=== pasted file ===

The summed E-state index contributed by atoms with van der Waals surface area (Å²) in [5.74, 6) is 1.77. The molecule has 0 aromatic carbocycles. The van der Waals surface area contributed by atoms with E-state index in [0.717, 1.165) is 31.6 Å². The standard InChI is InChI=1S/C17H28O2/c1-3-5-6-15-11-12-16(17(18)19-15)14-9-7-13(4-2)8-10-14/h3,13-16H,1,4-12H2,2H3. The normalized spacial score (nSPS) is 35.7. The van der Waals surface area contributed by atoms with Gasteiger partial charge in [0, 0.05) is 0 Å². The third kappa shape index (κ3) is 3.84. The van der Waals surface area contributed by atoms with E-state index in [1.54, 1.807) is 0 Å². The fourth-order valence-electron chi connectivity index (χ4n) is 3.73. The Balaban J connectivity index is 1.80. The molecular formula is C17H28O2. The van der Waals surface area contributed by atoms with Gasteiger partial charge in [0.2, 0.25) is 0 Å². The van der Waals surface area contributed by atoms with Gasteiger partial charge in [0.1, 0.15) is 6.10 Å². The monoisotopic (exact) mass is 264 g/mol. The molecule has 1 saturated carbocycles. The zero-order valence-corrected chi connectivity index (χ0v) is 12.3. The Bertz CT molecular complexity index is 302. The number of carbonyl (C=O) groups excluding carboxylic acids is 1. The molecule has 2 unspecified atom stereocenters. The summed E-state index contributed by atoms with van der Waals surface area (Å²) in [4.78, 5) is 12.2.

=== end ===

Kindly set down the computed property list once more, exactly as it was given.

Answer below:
The summed E-state index contributed by atoms with van der Waals surface area (Å²) in [5.74, 6) is 1.77. The molecule has 0 aromatic carbocycles. The van der Waals surface area contributed by atoms with E-state index in [0.717, 1.165) is 31.6 Å². The standard InChI is InChI=1S/C17H28O2/c1-3-5-6-15-11-12-16(17(18)19-15)14-9-7-13(4-2)8-10-14/h3,13-16H,1,4-12H2,2H3. The normalized spacial score (nSPS) is 35.7. The van der Waals surface area contributed by atoms with Gasteiger partial charge in [0, 0.05) is 0 Å². The third kappa shape index (κ3) is 3.84. The van der Waals surface area contributed by atoms with E-state index in [1.54, 1.807) is 0 Å². The fourth-order valence-electron chi connectivity index (χ4n) is 3.73. The Balaban J connectivity index is 1.80. The molecular formula is C17H28O2. The van der Waals surface area contributed by atoms with Gasteiger partial charge in [0.2, 0.25) is 0 Å². The van der Waals surface area contributed by atoms with Gasteiger partial charge in [0.1, 0.15) is 6.10 Å². The monoisotopic (exact) mass is 264 g/mol. The molecule has 1 saturated carbocycles. The zero-order valence-corrected chi connectivity index (χ0v) is 12.3. The Bertz CT molecular complexity index is 302. The number of carbonyl (C=O) groups excluding carboxylic acids is 1. The molecule has 2 unspecified atom stereocenters. The summed E-state index contributed by atoms with van der Waals surface area (Å²) in [4.78, 5) is 12.2.